Uploaded on June 19, 2012 by KGBT Action 4 News Powered by YouTube
Bill McMillin of Brownsville recalled Tuesday, his time as a high school student in the late 70s to early 80s.
He said many laws have changed in the past 20 years, especially when it comes to the criminal punishment for possession of marijuana.
"In high school and stuff, if you got caught with a couple joints or half ounce or whatever, they really didn't do (anything), they just let it go you know," McMillin said. "Things have changed, they're getting so strict on things. They're sending people to prison for petty stuff."
The Texas Democratic Party seems to agree with McMillin. One of the issues they are urging the President, Attorney General and Congress to support this year, is the decriminalization of the possession of marijuana, and regulate it's use like alcohol and tobacco.
State Democratic Party Chair Gilberto Hinojosa said the party is not pushing for the legalization of marijuana, but adds that current laws are negatively affecting too many young people that get busted with small amounts of the drug.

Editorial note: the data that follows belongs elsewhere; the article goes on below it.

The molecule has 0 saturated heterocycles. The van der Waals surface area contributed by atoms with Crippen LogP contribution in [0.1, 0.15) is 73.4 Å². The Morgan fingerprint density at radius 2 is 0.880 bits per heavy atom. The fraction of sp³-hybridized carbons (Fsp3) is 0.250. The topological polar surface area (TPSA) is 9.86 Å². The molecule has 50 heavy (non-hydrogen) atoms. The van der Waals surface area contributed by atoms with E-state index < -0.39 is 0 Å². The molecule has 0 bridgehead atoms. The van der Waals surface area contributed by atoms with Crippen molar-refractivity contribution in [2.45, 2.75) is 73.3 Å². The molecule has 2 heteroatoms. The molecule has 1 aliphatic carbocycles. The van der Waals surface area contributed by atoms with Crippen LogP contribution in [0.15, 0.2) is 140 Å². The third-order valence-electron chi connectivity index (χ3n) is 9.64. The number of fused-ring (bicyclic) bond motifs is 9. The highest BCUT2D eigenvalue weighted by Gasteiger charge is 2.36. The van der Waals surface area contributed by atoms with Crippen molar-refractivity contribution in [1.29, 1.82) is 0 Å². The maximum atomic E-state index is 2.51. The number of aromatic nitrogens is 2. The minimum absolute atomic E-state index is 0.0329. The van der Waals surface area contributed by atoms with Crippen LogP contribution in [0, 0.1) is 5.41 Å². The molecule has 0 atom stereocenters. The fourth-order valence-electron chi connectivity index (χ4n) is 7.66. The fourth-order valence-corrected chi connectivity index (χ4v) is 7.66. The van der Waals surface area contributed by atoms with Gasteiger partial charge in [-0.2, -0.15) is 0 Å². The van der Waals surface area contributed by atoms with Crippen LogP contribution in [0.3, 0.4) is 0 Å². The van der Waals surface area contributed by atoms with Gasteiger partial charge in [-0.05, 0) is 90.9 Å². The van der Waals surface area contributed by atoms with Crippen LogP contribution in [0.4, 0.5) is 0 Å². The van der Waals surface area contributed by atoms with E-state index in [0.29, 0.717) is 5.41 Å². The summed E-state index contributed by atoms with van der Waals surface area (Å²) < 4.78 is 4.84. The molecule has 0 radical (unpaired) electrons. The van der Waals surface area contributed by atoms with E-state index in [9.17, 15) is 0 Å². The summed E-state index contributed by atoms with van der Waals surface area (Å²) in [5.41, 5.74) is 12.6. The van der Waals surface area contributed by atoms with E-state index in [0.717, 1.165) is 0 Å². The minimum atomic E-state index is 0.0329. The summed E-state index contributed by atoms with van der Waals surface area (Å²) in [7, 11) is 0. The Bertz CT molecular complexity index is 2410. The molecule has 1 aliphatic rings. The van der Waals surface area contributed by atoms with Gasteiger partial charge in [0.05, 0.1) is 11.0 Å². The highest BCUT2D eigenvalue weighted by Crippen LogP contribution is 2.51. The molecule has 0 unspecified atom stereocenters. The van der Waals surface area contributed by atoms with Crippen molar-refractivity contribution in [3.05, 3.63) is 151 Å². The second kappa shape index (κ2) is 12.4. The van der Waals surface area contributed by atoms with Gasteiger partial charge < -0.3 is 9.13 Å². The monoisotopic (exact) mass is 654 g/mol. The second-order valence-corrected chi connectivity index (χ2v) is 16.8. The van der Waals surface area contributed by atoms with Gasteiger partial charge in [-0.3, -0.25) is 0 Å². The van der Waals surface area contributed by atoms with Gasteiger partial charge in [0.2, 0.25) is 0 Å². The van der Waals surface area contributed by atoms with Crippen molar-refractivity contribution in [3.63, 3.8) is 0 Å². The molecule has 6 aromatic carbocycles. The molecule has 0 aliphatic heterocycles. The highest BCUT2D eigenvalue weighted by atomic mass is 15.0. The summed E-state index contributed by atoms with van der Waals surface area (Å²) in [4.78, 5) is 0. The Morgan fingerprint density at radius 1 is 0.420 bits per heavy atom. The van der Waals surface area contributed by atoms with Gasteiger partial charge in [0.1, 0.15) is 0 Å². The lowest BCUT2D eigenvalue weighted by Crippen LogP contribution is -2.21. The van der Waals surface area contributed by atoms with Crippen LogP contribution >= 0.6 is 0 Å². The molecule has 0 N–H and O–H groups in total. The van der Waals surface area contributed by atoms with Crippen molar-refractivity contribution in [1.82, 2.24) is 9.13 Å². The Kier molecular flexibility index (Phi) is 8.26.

"You shouldn't put a criminal stigma on these young folks for the rest of their lives, and affect their ability to get jobs and their ability to have a meaningful career for using marijuana when they were young," Hinojosa said.
Jose Valdivia, 35, said he was busted for marijuana possession when he was younger, and it's something that has followed him around since.
"When you get a job you always have to be honest about your past," Valdivia said, "but it's something you have to live with for the rest of your life."
Hinojosa and the Democratic Party said the criminalization of marijuana may also be contributing to the selling power of drug cartels and dealers.
"The drug gangs in Mexico are allowed to continue to do business because they are able to transport drugs into the United States illegally," Hinojosa said.
"They sit back and collect the money, while the people who buy a joint or something are going to prison," McMillin added.
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